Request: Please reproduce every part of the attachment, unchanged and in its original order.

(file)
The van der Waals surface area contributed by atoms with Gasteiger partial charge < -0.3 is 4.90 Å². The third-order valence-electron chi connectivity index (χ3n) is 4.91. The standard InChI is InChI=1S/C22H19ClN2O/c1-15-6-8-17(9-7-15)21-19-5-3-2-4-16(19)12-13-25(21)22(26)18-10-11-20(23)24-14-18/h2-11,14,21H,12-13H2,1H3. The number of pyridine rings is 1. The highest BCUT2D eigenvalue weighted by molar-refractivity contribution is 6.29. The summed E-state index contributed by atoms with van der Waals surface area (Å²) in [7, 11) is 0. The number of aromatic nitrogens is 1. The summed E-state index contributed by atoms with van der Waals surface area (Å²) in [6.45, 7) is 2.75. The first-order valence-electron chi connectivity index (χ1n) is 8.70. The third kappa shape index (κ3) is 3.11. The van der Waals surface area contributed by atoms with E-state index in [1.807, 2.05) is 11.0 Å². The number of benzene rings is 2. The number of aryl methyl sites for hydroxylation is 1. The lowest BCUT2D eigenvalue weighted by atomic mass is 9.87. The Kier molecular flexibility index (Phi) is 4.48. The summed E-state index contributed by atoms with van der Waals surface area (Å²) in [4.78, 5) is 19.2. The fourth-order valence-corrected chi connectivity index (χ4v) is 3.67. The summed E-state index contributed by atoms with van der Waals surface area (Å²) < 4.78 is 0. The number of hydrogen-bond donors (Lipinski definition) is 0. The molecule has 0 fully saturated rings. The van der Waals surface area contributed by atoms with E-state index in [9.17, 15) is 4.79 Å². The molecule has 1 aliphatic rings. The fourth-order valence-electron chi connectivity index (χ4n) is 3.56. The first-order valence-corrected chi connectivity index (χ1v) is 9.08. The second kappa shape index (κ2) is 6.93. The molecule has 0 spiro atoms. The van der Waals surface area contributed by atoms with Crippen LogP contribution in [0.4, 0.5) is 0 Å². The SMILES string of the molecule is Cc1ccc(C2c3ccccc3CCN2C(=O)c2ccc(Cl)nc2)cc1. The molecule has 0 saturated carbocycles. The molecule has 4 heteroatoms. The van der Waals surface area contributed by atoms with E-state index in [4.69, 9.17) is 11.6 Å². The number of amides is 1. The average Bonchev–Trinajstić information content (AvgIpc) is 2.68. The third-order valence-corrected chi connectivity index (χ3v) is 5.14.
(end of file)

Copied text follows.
The van der Waals surface area contributed by atoms with Gasteiger partial charge < -0.3 is 4.90 Å². The third-order valence-electron chi connectivity index (χ3n) is 4.91. The standard InChI is InChI=1S/C22H19ClN2O/c1-15-6-8-17(9-7-15)21-19-5-3-2-4-16(19)12-13-25(21)22(26)18-10-11-20(23)24-14-18/h2-11,14,21H,12-13H2,1H3. The number of pyridine rings is 1. The highest BCUT2D eigenvalue weighted by molar-refractivity contribution is 6.29. The summed E-state index contributed by atoms with van der Waals surface area (Å²) in [7, 11) is 0. The number of aromatic nitrogens is 1. The summed E-state index contributed by atoms with van der Waals surface area (Å²) in [6.45, 7) is 2.75. The first-order valence-electron chi connectivity index (χ1n) is 8.70. The third kappa shape index (κ3) is 3.11. The van der Waals surface area contributed by atoms with E-state index in [1.807, 2.05) is 11.0 Å². The number of benzene rings is 2. The number of aryl methyl sites for hydroxylation is 1. The lowest BCUT2D eigenvalue weighted by atomic mass is 9.87. The Kier molecular flexibility index (Phi) is 4.48. The summed E-state index contributed by atoms with van der Waals surface area (Å²) in [4.78, 5) is 19.2. The fourth-order valence-corrected chi connectivity index (χ4v) is 3.67. The summed E-state index contributed by atoms with van der Waals surface area (Å²) < 4.78 is 0. The number of hydrogen-bond donors (Lipinski definition) is 0. The molecule has 0 fully saturated rings. The van der Waals surface area contributed by atoms with E-state index in [9.17, 15) is 4.79 Å². The molecule has 1 aliphatic rings. The fourth-order valence-electron chi connectivity index (χ4n) is 3.56. The first-order valence-corrected chi connectivity index (χ1v) is 9.08. The second kappa shape index (κ2) is 6.93. The molecule has 0 spiro atoms. The van der Waals surface area contributed by atoms with Crippen LogP contribution in [0.4, 0.5) is 0 Å². The SMILES string of the molecule is Cc1ccc(C2c3ccccc3CCN2C(=O)c2ccc(Cl)nc2)cc1. The molecule has 0 saturated carbocycles. The molecule has 4 heteroatoms. The van der Waals surface area contributed by atoms with E-state index in [4.69, 9.17) is 11.6 Å². The number of amides is 1. The average Bonchev–Trinajstić information content (AvgIpc) is 2.68. The third-order valence-corrected chi connectivity index (χ3v) is 5.14.